Composite Fish Culture





What is Composite Fish Culture?

In order to obtain high production per hector of water body, fast growing compatible species of fish of different feeding habits are stocked together in the same pond so that all its ecological niches are occupied by fishes. This system of pond management is called mixed fish farming or composite fish culture. It is also known as polyculture.




Why preferred the Composite Fish Culture?

A single species of carp culture in a pond is known as mono-culture and previously this mono-culture was the normal practice in many of the countries. Hence there was a small production of 300-600 kg of fishes per hectare of water in a pond. Subsequently there is a great change in the process of carp culture. Instead of single species, more than one species of major carps have been selected for rearing and culture in the same pond. They are living in the different water levels as well as they have different feeding habits. This process of rearing of fishes is known as composite fish culture. Recently three exotic carps such as silver carp, grass carp and common carp along with the three Indian major carps are selected for composite carp culture in the Asian countries. Thus the composite fish culture or composite mixed culture of six species is now introduced in the same pond. They are to be reared scientifically so that there will be very good production of fishes. To achieve this, appropriate amount of supplementary food as well as manure are to be supplied timely.




Indigenous and Exotic Carps for Composite Fish Culture

Carps

The economically important as well as cultivable herbivorous scaly fishes (having scales on body but not on head) without any teeth which are bony with air bladder as well as under the order cypriniformes are known as carps. Carps are of two types, such as indigenous and exotic carps.

Indigenous carps

Carps that are normally available in the inland waters of the Indian region are known as indigenous fish. Indigenous carps are of two kinds, such as major and minor carps. The carps that are big-sized cultivable fishes with rapid growth and high demand in the market are known as major carps. The carps that are comparatively small-sized with slow growth are known as minor carps, such as Bata (Labeo bata), Punti (Barbus ticto) etc.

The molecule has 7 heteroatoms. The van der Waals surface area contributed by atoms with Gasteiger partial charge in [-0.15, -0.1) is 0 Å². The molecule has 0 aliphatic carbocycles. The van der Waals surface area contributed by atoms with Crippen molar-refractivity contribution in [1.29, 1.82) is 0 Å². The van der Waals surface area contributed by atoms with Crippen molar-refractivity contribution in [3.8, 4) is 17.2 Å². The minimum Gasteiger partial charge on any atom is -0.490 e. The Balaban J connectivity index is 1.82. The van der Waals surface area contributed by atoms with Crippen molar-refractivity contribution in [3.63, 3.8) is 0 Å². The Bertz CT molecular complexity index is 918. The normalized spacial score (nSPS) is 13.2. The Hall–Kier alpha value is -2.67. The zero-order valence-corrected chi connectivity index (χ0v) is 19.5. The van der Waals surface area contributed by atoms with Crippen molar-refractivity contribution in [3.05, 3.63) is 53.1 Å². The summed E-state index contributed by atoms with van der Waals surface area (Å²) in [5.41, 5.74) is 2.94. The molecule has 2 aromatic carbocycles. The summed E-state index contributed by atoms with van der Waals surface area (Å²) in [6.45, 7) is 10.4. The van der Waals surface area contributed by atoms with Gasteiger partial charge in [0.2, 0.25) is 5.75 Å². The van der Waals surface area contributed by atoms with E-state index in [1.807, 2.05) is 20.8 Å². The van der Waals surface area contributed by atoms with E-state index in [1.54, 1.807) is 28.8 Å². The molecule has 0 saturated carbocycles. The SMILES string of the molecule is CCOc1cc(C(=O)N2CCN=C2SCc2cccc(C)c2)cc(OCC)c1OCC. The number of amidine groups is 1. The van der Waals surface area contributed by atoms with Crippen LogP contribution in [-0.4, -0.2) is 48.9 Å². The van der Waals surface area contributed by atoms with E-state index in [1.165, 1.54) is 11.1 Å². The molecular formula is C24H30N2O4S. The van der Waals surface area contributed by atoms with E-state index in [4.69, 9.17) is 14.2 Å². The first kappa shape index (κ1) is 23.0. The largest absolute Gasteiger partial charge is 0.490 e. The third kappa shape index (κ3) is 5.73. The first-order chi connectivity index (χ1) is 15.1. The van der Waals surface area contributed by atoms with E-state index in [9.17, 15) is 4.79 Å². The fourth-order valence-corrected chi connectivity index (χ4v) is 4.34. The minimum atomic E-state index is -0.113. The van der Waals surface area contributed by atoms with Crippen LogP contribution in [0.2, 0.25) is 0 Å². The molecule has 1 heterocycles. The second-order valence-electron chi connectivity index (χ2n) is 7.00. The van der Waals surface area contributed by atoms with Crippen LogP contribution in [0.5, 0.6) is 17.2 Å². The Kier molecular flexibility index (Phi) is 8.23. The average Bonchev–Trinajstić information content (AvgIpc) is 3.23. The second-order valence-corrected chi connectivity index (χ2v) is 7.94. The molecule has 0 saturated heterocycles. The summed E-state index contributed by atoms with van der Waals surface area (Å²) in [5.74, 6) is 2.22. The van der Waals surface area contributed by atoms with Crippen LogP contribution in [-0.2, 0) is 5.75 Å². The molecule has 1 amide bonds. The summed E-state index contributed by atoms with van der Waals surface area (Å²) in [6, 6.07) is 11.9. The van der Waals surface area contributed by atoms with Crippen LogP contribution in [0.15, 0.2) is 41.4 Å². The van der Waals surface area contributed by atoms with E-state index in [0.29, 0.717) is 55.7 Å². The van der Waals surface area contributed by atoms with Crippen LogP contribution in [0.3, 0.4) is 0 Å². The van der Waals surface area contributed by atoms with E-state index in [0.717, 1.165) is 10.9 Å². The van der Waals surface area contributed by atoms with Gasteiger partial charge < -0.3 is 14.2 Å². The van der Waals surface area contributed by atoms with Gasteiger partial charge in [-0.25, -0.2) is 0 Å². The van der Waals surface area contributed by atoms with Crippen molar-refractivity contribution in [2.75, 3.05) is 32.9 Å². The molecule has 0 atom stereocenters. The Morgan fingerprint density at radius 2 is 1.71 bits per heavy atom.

Exotic carps

Carps which have been imported from other countries and acclimatize to native place climate are known as exotic fish.

Advantages of composite fish culture

Selected species of indigenous and exotic carps are all compatible; they have different feeding habits and habitats in the same pond; so they are not competitors to each other for food and space. The foods of the different layers in pond-water are fully utilized by the carps in the composite fish culture or mixed culture. Induced breeding can also be done in the exotic carps and they are fast growing and the total production of fishes is very high and cost of production is less; this is also a profitable one.

Methodology of composite fish culture

The methodology of composite fish culture consists of the following major steps.

Pre-stocking operations

The Pre-stocking operations refers to preparation of the pond to ensure maximum survival and proper growth of cultured fishes and involve repairs of embankments, elimination of weeds and unwanted aquatic biota, and correction of physicochemical properties of water and soil.

Control of harmful aquatic vegetation

In view of the unfavorable effects excessive aquatic plants put forth on the pond with regard to living space, sunlight infiltration, oxygen circulation, sheltering of fish enemies, they should either be kept under check or cleared from the pond of composite fish culture.




Abolition of fish enemies

Draining of ponds or repeated netting in case of draining is not possible would help to remove the predators and complete removal is ensured by the application of piscicides. Derris powder was used as a piscicide. Because of procurement difficulties, chemical piscicides belonging to chlorinated hydrocarbons like Aldrin, Dieldrin, Endrin, Tafdrin-20 and organophosphate groups like Thiometon, D.D.V.P. were used as substitutes. But, in view of the harmful left over effects these leave in the pond, get stored in fish tissues and take a longer time to detoxify, their use is not suggested. Among the piscicides of native plant origin tried as substitutes are barks, roots, fruits and seeds variously of indigenous variety of derris, Derris trifoliata, Croton tigilium, Milletia pachycarpa, Barringtonia acutangula, Randia dumetorum, Walsura piscidia. At present for composite fish culture oil cake of Mahua (Bassia latifelia) containing 4–6 per cent saponio, being used, serves initially as a piscicide at 200–250 ppm and later acts as organic manure. Commercial bleaching powder, calcium hypochlorite, Ca(OCl)Cl, to be a good substitute for Mahua oilcake and also economical. Commercial bleaching powder is effective at 25–30 ppm (250–300 kg/ha-m.) affecting fishes within 15–30 minutes of application and killing all fishes including catfishes within 1–2 hrs. Crabs are also affected. Besides detoxification being quicker, bleaching powder disinfects the pond and helps in faster mineralization of organic matter.



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